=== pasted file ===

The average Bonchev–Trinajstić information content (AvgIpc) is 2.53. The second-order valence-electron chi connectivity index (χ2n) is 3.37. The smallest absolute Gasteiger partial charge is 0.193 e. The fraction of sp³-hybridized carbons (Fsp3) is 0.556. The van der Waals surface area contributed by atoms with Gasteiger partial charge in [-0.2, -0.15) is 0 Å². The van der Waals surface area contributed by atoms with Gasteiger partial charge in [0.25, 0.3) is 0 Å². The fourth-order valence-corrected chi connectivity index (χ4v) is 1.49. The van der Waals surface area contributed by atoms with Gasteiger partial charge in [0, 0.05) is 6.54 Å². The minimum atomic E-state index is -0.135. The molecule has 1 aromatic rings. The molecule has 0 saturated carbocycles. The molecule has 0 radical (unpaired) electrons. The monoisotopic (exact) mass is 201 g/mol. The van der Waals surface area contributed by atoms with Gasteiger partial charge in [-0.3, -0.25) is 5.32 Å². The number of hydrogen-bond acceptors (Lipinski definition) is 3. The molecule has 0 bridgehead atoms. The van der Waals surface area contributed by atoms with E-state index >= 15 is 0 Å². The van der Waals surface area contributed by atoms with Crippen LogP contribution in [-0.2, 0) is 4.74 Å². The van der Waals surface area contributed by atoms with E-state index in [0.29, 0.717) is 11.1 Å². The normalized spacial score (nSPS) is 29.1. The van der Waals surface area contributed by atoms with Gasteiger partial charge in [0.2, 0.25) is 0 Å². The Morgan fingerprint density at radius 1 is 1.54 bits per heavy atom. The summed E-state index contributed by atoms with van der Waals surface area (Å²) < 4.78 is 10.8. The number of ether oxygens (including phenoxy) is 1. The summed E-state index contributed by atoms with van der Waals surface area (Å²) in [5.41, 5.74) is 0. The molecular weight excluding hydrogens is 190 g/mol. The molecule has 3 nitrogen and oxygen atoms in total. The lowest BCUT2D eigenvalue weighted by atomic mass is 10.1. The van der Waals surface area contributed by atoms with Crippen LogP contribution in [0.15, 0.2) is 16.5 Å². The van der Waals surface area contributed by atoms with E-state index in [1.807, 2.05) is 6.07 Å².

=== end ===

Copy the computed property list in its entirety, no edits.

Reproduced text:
The average Bonchev–Trinajstić information content (AvgIpc) is 2.53. The second-order valence-electron chi connectivity index (χ2n) is 3.37. The smallest absolute Gasteiger partial charge is 0.193 e. The fraction of sp³-hybridized carbons (Fsp3) is 0.556. The van der Waals surface area contributed by atoms with Gasteiger partial charge in [-0.2, -0.15) is 0 Å². The van der Waals surface area contributed by atoms with Gasteiger partial charge in [0.25, 0.3) is 0 Å². The fourth-order valence-corrected chi connectivity index (χ4v) is 1.49. The van der Waals surface area contributed by atoms with Gasteiger partial charge in [0, 0.05) is 6.54 Å². The minimum atomic E-state index is -0.135. The molecule has 1 aromatic rings. The molecule has 0 saturated carbocycles. The molecule has 0 radical (unpaired) electrons. The monoisotopic (exact) mass is 201 g/mol. The van der Waals surface area contributed by atoms with Gasteiger partial charge in [-0.3, -0.25) is 5.32 Å². The number of hydrogen-bond acceptors (Lipinski definition) is 3. The molecule has 0 bridgehead atoms. The van der Waals surface area contributed by atoms with E-state index >= 15 is 0 Å². The van der Waals surface area contributed by atoms with Crippen LogP contribution in [-0.2, 0) is 4.74 Å². The van der Waals surface area contributed by atoms with E-state index in [0.29, 0.717) is 11.1 Å². The normalized spacial score (nSPS) is 29.1. The van der Waals surface area contributed by atoms with Gasteiger partial charge in [0.2, 0.25) is 0 Å². The Morgan fingerprint density at radius 1 is 1.54 bits per heavy atom. The summed E-state index contributed by atoms with van der Waals surface area (Å²) < 4.78 is 10.8. The number of ether oxygens (including phenoxy) is 1. The summed E-state index contributed by atoms with van der Waals surface area (Å²) in [5.41, 5.74) is 0. The molecular weight excluding hydrogens is 190 g/mol. The molecule has 3 nitrogen and oxygen atoms in total. The lowest BCUT2D eigenvalue weighted by atomic mass is 10.1. The van der Waals surface area contributed by atoms with Crippen LogP contribution in [0.15, 0.2) is 16.5 Å². The van der Waals surface area contributed by atoms with E-state index in [1.807, 2.05) is 6.07 Å².